Investing.com

Investing.com - Gold prices gave back Monday''s gains on Tuesday as investors looked past a dismal U.S. factory barometer that sent investors ditching the dollar on concerns the Federal Reserve will keep stimulus programs in place.



Gold and the greenback tend to trade inversely with one another, and Fed stimulus tools such as bond purchases tend to bolster the yellow metal''s appeal as a hedge.



On the Comex division of the New York Mercantile Exchange, gold futures for April delivery traded at USD1,253.30 a troy ounce during U.S. trading, down 0.52%, up from a session low of USD1,247.20 and off a high of 1,260.80.



The April contract settled up 1.62% at USD1,259.90 on Monday.



Futures were likely to find support at USD1,237.90 a troy ounce, Thursday''s low, and resistance at USD1,266.10, Monday''s high.



The dollar took a beating on Monday after the Institute for Supply Management said its manufacturing index fell to a seven-month low in January, which sent gold prices posting solid gains.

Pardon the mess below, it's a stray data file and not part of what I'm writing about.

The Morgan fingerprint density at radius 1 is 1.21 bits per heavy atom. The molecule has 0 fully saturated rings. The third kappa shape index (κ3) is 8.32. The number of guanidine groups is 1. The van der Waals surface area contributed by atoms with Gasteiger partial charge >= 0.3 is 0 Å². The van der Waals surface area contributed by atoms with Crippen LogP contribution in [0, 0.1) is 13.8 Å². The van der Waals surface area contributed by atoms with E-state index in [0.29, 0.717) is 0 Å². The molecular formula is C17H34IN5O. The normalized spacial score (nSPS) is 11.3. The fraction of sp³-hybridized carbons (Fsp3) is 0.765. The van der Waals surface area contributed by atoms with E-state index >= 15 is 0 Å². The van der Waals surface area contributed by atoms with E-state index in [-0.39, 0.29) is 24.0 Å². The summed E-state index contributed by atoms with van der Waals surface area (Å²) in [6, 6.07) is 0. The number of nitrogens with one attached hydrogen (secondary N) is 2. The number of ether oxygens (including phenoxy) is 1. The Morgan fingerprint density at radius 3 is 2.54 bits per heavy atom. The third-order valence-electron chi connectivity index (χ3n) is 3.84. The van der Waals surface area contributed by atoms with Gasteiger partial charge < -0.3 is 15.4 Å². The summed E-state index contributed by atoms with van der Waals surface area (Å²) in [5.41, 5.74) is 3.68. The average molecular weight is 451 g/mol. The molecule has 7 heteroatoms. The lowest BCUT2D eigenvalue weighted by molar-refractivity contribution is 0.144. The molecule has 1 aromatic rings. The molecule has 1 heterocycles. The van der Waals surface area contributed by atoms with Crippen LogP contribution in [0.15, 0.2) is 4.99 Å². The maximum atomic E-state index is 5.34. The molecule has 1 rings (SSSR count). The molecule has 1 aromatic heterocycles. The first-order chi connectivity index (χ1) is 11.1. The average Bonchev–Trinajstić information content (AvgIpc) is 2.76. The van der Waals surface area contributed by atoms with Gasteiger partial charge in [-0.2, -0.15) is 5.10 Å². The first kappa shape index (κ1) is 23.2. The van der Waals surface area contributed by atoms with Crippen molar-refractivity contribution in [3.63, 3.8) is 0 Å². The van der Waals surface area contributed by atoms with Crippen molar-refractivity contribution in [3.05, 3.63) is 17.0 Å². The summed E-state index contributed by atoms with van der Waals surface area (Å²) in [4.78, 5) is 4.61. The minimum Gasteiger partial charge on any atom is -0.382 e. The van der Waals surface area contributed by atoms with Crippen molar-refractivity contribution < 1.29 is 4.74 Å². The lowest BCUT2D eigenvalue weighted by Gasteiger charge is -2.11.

The ISM’s manufacturing purchasing managers’ index came in at 51.3 in January, down from 57.0 in December.



Analysts were expecting the index to inch down to 56.4 in January.



The report added new order growth fell at its fastest rate in 33 years, with the new orders index dropping to 51.2 from 64.4 in December. The employment index fell from 55.8 in December to 52.3, the weakest since June.



Also on Monday, U.K.-based Markit Economics reported that its U.S. manufacturing PMI came in at a three-month low of 53.7 for January, missing expectations for a 53.8 reading.



The soft numbers reminded investors that the Federal Reserve will trim its USD65 billion monthly bond-buying program on a gradual basis, or even leave it on hold if need be, while policy tightening remains far off on the horizon.



Stimulus tools tend to weaken the dollar by suppressing interest rates to spur recovery, thus bolstering gold''s image as a hedge.



On Tuesday, however, the dollar regained ground on sentiments that harsh winter weather may have played a role on the indicator''s poor showing, which wiped out gold''s gains.



Elsewhere, the Commerce Department reported earlier Tuesday that U.S. factory orders fell 1.5% in January, better than expectations for a decline of 1.7%.



Meanwhile, silver for March delivery was up 0.43% and trading at USD19.493 a troy ounce, while copper futures for March delivery were up 0.45% and trading at USD3.198 a pound.















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